Ultimately about $8K was paid out to the two main locations. While this was our biggest line item, it could have been much worse considering where we shot. Our second location in particular would have likely cost double to shoot in had we not negotiated a deal with the owner. 

Spending nearly 1/3 of the budget on locations might not sound ideal, but it’s important to remember all that we saved in going that route. Sure, we may have spent less initially with cheaper locations, but then how much time (and money) would we have needed to spend set-decking them and struggling with lighting and camera placement?

These locations were practically going to serve as characters in the story, so it was the one area where I knew we had to be willing to spend. Ultimately, I’m so happy that we found the locations that we did as this truly wouldn’t have been the same film without them.

For cast, the film was run through SAG-AFTRA which allowed us to work with union actors while paying a reduced rate due to our limited budget. SAG AFTRA’s standard rate for these productions is roughly $125/day, so with an average of 2 – 3 cast on set every day, we were spending about $250 – $375/day on talent.

The crew costs varied significantly, as I did mix of day rates, flat rates and even a couple of barters. Normally on a micro-budget, I like to pick a reasonable day rate and offer the same rate to the whole crew to keep things fair. But in this case, that didn’t make sense.

Some crew would be bringing gear and spending extra hours, while others would be working in a more limited capacity. I discussed options with each crew member individually and created custom agreements with everyone.

Cast and crew accounted for roughly another 1/3 of the budget, but included in that rate was the vast majority of the gear that we shot with too.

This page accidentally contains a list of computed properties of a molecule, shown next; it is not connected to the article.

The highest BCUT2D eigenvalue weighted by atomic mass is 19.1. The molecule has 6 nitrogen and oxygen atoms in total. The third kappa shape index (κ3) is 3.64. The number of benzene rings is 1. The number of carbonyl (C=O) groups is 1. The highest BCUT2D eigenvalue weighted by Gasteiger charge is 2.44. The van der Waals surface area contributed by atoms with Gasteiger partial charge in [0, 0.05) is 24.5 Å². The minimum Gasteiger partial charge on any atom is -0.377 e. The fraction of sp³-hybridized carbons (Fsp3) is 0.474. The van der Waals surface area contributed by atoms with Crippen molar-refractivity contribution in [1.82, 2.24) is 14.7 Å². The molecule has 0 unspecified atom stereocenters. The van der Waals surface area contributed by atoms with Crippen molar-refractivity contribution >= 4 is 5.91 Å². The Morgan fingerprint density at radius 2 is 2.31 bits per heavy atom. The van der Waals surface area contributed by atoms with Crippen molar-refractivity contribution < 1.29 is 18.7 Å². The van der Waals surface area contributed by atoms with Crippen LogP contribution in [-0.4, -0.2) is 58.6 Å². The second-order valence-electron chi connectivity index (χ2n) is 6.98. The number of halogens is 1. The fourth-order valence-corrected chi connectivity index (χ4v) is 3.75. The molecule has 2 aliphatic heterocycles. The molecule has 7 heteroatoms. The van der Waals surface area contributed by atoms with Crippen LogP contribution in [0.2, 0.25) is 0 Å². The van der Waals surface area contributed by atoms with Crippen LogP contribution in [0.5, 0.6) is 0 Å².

The remaining third of the budget (roughly $8K-9K) was spent on virtually everything else – additional rental items (lenses, accessories, etc.), media, food, transportation and other hard costs.

Once all was said and done, we would have roughly $1K – $2K left for post-production. This sounds like nothing (and it is), but my goal was to keep post-production costs nearly at $0, and simply use the extra money left over as a contingency.

My background is in post-production and finishing, so I was very comfortable handling as much post work as I needed to myself in order to keep costs down. I don’t recommend this path for everyone, but for those with a deep understanding of post it’s certainly an area where you can save a lot.

In an ideal world, we would have had another big chunk for post, but really it would have been more of a convenience than a necessity. Money would allow me to be more hands off, and work with a team to get us to the finish line quicker.

By the end of the process I had gone through literally hundreds of versions of the edit, with project files spanning 3 calendar years (2018, 2019, 2020).

Other than a dialogue edit performed on the final cut by the very talented Woody Woodhall of Allied Post and some minor VFX by Sam Vila, I had to go solo on all of the post-production. This included audio mixing and sound design, in addition to the picture edit and color correction.

CAMERA & LIGHTING GEAR

One of the ways we were able to save money while still achieving great production value was by being very selective with our gear setup.

I had recently purchased a CPO Arri Alexa 4:3 through my production company Creative Rebellion. This was a camera I had wanted to buy for my commercial/corporate work for years, and finally pulled the trigger on as it would mean I could also use it on this feature.

Right off the bat, that helped keep costs down as we wouldn’t need to rent a camera for the shoot…

Had I not owned the Alexa, I would have still opted to shoot with whatever camera I personally had available – whether it was a Blackmagic, DSLR or even an iPhone. This movie was getting made one way or another!

That said, the Alexa really allowed us to achieve some beautiful visuals that really heighten the viewing experience. So in the end, the camera was a win-win.

Lens-wise, we rented two Angenieux Optimo Zooms (16mm-42mm & 30mm-80mm T2.8) that were used for the entirety of the shoot.

Although I normally shoot on primes, I wanted to shoot with zoom lenses for this feature to achieve some specialty shots that were part of the film’s vocabulary. These slow-zoom shots were in my mind from the script writing phase, so shooting on primes was not even an option.

I was also curious to see how quickly we would move when shooting on zooms. Having to change lenses less often would mean (I assumed) we could work faster on the day and quickly punch in for some extra coverage on the fly. Ultimately, this proved to be the case.